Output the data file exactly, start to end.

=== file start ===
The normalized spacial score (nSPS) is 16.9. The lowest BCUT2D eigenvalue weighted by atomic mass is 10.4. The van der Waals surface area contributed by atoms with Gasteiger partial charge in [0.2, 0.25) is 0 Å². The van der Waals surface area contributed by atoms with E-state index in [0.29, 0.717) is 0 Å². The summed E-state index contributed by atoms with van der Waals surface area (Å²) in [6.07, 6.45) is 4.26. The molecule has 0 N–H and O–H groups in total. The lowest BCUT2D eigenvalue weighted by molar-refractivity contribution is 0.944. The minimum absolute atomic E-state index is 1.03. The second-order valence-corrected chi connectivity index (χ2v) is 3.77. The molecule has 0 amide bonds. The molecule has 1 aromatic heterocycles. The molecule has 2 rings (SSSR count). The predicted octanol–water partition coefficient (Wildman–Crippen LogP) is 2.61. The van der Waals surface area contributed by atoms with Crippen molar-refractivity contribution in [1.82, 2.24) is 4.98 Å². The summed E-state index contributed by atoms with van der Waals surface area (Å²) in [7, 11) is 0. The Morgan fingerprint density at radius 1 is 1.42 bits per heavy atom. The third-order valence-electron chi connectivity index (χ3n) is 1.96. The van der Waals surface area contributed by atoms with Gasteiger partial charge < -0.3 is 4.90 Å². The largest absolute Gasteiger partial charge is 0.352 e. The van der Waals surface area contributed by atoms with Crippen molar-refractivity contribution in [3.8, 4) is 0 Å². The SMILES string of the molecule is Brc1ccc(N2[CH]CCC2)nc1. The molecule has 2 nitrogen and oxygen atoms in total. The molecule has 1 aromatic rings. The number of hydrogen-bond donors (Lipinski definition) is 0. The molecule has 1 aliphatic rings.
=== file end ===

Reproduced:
The normalized spacial score (nSPS) is 16.9. The lowest BCUT2D eigenvalue weighted by atomic mass is 10.4. The van der Waals surface area contributed by atoms with Gasteiger partial charge in [0.2, 0.25) is 0 Å². The van der Waals surface area contributed by atoms with E-state index in [0.29, 0.717) is 0 Å². The summed E-state index contributed by atoms with van der Waals surface area (Å²) in [6.07, 6.45) is 4.26. The molecule has 0 N–H and O–H groups in total. The lowest BCUT2D eigenvalue weighted by molar-refractivity contribution is 0.944. The minimum absolute atomic E-state index is 1.03. The second-order valence-corrected chi connectivity index (χ2v) is 3.77. The molecule has 0 amide bonds. The molecule has 1 aromatic heterocycles. The molecule has 2 rings (SSSR count). The predicted octanol–water partition coefficient (Wildman–Crippen LogP) is 2.61. The van der Waals surface area contributed by atoms with Crippen molar-refractivity contribution in [1.82, 2.24) is 4.98 Å². The summed E-state index contributed by atoms with van der Waals surface area (Å²) in [7, 11) is 0. The Morgan fingerprint density at radius 1 is 1.42 bits per heavy atom. The third-order valence-electron chi connectivity index (χ3n) is 1.96. The van der Waals surface area contributed by atoms with Gasteiger partial charge < -0.3 is 4.90 Å². The largest absolute Gasteiger partial charge is 0.352 e. The van der Waals surface area contributed by atoms with Crippen molar-refractivity contribution in [3.8, 4) is 0 Å². The SMILES string of the molecule is Brc1ccc(N2[CH]CCC2)nc1. The molecule has 2 nitrogen and oxygen atoms in total. The molecule has 1 aromatic rings. The number of hydrogen-bond donors (Lipinski definition) is 0. The molecule has 1 aliphatic rings.